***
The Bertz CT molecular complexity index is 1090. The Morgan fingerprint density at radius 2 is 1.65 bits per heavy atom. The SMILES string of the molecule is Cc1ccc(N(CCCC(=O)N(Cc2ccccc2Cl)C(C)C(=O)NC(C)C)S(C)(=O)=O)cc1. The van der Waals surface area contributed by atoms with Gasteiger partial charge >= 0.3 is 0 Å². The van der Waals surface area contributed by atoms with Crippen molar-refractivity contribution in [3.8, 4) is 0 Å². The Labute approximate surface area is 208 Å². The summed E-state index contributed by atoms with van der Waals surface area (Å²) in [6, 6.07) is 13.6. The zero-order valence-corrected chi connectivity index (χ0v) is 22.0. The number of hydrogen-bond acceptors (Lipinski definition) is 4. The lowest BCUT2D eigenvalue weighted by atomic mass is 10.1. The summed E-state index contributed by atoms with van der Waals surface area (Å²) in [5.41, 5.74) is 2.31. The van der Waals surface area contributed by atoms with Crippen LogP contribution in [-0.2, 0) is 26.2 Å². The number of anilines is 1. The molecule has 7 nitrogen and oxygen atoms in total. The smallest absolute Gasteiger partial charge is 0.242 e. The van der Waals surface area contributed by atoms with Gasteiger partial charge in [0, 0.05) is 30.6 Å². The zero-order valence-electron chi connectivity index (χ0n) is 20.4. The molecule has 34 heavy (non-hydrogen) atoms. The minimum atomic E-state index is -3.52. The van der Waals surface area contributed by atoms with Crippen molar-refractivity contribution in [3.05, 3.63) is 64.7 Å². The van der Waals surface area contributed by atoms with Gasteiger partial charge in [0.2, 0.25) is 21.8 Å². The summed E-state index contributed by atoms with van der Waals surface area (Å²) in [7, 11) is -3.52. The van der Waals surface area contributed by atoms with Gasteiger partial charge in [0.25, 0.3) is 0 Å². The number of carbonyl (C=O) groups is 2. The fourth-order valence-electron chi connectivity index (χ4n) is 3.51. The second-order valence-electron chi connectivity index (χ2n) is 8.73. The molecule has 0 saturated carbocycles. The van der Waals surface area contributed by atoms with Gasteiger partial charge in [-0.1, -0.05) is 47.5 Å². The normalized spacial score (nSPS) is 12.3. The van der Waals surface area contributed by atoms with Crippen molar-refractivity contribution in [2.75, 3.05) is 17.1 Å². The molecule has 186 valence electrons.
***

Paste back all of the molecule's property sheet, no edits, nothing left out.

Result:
The Bertz CT molecular complexity index is 1090. The Morgan fingerprint density at radius 2 is 1.65 bits per heavy atom. The SMILES string of the molecule is Cc1ccc(N(CCCC(=O)N(Cc2ccccc2Cl)C(C)C(=O)NC(C)C)S(C)(=O)=O)cc1. The van der Waals surface area contributed by atoms with Gasteiger partial charge >= 0.3 is 0 Å². The van der Waals surface area contributed by atoms with Crippen molar-refractivity contribution in [3.8, 4) is 0 Å². The Labute approximate surface area is 208 Å². The summed E-state index contributed by atoms with van der Waals surface area (Å²) in [6, 6.07) is 13.6. The zero-order valence-corrected chi connectivity index (χ0v) is 22.0. The number of hydrogen-bond acceptors (Lipinski definition) is 4. The lowest BCUT2D eigenvalue weighted by atomic mass is 10.1. The summed E-state index contributed by atoms with van der Waals surface area (Å²) in [5.41, 5.74) is 2.31. The van der Waals surface area contributed by atoms with Crippen LogP contribution in [-0.2, 0) is 26.2 Å². The number of anilines is 1. The molecule has 7 nitrogen and oxygen atoms in total. The smallest absolute Gasteiger partial charge is 0.242 e. The van der Waals surface area contributed by atoms with Gasteiger partial charge in [0, 0.05) is 30.6 Å². The zero-order valence-electron chi connectivity index (χ0n) is 20.4. The molecule has 34 heavy (non-hydrogen) atoms. The minimum atomic E-state index is -3.52. The van der Waals surface area contributed by atoms with Crippen molar-refractivity contribution in [3.05, 3.63) is 64.7 Å². The van der Waals surface area contributed by atoms with Gasteiger partial charge in [0.2, 0.25) is 21.8 Å². The summed E-state index contributed by atoms with van der Waals surface area (Å²) in [7, 11) is -3.52. The van der Waals surface area contributed by atoms with Gasteiger partial charge in [0.25, 0.3) is 0 Å². The number of carbonyl (C=O) groups is 2. The fourth-order valence-electron chi connectivity index (χ4n) is 3.51. The second-order valence-electron chi connectivity index (χ2n) is 8.73. The molecule has 0 saturated carbocycles. The van der Waals surface area contributed by atoms with Gasteiger partial charge in [-0.1, -0.05) is 47.5 Å². The normalized spacial score (nSPS) is 12.3. The van der Waals surface area contributed by atoms with Crippen molar-refractivity contribution in [2.75, 3.05) is 17.1 Å². The molecule has 186 valence electrons.